Applying to medical school is a complicated process. While there are free resources available, some will still need additional help. That’s where a medical school admissions consultant comes in.
Whatever your reason for hiring one—whether you’re having trouble describing your background concisely or you’re worried about test scores, the following questions will help you to find the best medical school admissions consultants for your specific needs.
1. What’s your experience in admissions?
This is an obvious starting point. Before paying a cent, you should find out where the consultant’s claim to expertise comes from. This includes how much time they spent at a given institution, the specific roles that they held and what part they played in the admissions process. The amount and quality of their experience represents the knowledge that they can use to help you.
An admissions consultant’s experience also helps them to stay up to date, through their professional connections. Iris C. Gibbs, associate dean of M.D. admissions at Stanford University School of Medicine, spoke to US News & World Report about admission consultants in 2015. Gibbs pointed out that one reason why applicants turn to consultants is that “they keep abreast of a lot of the various trends.” With conditions changing ever more rapidly, working with someone who keeps their head above the water will give you a competitive edge.
2. What’s your success rate?
Understanding the success rate of past clients is a critical part of choosing an admissions consultant. After all, you’re not just seeking to make the process easier or more pleasant, but also to gain admission to medical school.
Ask prospective consultants about their past clients, and pay attention to how transparent they are in answering this question. Will they provide you with a success rate for all of their clients, or highlight a select few? Someone who is transparent about their failures, as well as their successes, will be more likely to help you, and to be honest with you throughout the process.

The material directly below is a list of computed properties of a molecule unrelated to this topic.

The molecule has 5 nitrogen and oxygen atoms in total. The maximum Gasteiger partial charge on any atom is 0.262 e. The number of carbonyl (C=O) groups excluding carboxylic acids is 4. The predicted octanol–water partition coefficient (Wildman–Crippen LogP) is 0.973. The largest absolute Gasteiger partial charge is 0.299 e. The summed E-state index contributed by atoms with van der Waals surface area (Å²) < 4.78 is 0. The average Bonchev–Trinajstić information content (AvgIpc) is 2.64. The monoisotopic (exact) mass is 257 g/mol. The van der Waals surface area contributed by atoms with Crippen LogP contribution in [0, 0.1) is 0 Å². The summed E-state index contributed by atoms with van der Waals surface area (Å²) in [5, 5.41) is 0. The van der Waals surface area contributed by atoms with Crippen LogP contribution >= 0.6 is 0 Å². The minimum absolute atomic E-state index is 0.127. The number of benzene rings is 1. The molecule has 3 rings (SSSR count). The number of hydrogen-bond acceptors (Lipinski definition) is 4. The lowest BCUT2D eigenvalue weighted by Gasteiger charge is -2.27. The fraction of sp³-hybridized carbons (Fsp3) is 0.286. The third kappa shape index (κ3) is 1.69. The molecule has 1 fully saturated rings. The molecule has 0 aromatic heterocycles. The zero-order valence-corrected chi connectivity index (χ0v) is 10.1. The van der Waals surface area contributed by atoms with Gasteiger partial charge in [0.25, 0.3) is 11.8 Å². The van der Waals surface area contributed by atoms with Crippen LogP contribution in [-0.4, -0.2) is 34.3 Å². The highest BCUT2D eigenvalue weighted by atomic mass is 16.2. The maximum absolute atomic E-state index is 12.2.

3. What’s your experience with a student like me?
When looking for a medical school admissions consultant, it’s worth asking how much experience candidates have with students that share your specific background. If you’re a more traditional applicant with a lower GPA or MCAT score, ask the consultant whether they’ve had experience helping a student with similar qualifications to get accepted.
On the other hand, if you’re someone who has taken time off, is looking to switch careers, or otherwise needs more help in forming a compelling narrative about their experience, make sure that your chosen consultant understands where you’re coming from. If you’re hoping for a positive experience, finding a consultant who understands specifically what it is that you’ll need help with is a must.
4. What exactly am I paying for?
This is both a fair question and an important one. The process of applying to medical school is expensive; in her 2020 book Premed Prep, Sunny Nakae offers some benchmarks: the average medical school applicant will spend USD$3500—not including travel for interviews. This is a heavy financial burden, so there’s no room for error when it comes to your medical school admissions consultant. You need to know exactly what services they can provide, and at what price; you’ll also want transparency as to how much time they can dedicate to you. Establishing exactly what it is that you’re paying for, and an honest dialogue right from the start, is key to preventing financial limitations on your application later.
5. How has COVID-19 impacted admissions?
This is something that all new applicants must deal with, but it’s still worth asking. In the summer of 2020, there were clear signs that testing and other critical parts of the medical admissions process would be upended indefinitely. Temporary measures, such as fewer face-to-face interviews, have been implemented in some places.
There’s a chance that some of these difficulties will spur innovation, leading to a more equitable admissions system in the future. This could include conducting interviews online to cut down on travel costs. For now, though, any long-term changes are purely theoretical. The right consultant for you will have up-to-date knowledge on the situation and correct procedures; it’s important that you reap the benefit of this knowledge as early as possible, to be able to prepare adequately for the admission process.
Whether you end up using a medical school admissions consultant or not, asking the right questions will help you to make the best of your choice. Applying to medical school is a stressful process already. The last thing you need is to pay someone for help, only to find that their expertise isn’t what you’d hoped for. Armed with the questions above, you’ll have a much better chance of selecting someone suitable for the task, avoiding the risk of missing out and having to try again next year.